Then again, at least I had a winning ride in a yellow school bus.
All week, people have been asking me, “Jenny, who do you like in the Kentucky Derby?”
Today, I have the answer.
Let me preface my selections with the following: Last year, I made it my business to carefully sift through the past performances, analyze pedigrees, peruse the weather forecasts and weigh my sober conclusions against what various Professional Racing Analysts had to say.
I didn’t come up with Mine That Bird.
But many, many people did, and they did so not because they were great handicappers but because they: a) liked birds, b) liked Calvin Borel, or c) thought the No. 8 was meaningful in some form or another.
So, by the time the Belmont Stakes rolled round, I had thrown out all the traditional handicapping tools and was open to anything. Inspiration came in the form of a pair of hummingbird earrings, which, along with the late, spontaneous addition of Dunkirk, provided the basis for a very healthy trifecta.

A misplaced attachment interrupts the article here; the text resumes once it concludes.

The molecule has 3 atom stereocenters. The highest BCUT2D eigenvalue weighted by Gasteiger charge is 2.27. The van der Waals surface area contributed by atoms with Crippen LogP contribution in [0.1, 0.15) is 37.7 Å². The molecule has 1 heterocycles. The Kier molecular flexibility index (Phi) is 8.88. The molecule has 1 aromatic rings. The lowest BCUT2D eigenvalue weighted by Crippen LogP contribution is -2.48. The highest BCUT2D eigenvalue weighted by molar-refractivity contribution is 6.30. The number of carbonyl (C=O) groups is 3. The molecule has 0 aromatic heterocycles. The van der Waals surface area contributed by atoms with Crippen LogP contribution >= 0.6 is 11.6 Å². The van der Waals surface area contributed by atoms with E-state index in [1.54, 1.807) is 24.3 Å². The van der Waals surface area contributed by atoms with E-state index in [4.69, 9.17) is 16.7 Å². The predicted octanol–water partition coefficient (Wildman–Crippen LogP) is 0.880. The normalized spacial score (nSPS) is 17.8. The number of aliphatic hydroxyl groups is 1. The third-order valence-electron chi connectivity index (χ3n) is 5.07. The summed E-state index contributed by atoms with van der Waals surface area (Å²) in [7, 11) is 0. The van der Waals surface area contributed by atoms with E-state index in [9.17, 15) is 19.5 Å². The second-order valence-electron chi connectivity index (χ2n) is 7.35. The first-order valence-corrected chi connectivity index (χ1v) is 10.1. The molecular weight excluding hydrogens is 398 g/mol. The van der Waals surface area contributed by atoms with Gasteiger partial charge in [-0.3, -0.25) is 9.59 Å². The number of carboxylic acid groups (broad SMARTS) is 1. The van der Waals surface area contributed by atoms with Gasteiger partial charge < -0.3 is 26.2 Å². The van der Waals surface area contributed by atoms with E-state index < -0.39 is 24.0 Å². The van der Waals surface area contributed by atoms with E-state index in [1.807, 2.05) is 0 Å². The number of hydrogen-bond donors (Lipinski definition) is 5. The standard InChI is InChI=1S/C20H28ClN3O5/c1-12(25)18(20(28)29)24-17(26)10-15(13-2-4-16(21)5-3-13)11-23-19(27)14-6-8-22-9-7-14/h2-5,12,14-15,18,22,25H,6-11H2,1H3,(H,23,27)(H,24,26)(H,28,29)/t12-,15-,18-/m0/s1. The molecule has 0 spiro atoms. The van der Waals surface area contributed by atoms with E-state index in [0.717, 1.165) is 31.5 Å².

Yesterday, Derby insight came to me as I was contemplating a pint of Guinness. If you didn’t already know this, unlike all other beers, bubbles in Guinness go down (I am not making this up). This flouting of the laws of physics was exactly the kind of contrary, non-linear, irrational jumping-off point I was in search of.
Herewith, my Derby bet: a $2 trifecta box consisting of:
(where many people drink Guinness)
(named after someone who drinks Guinness)
(where Guinness is kept cold)
Lookin at Lucky
(because Irish people are lucky, especially if they drink Guinness)
Here’s mud in your eye!
There are many reasons I love the Belmont Stakes. Here’s one: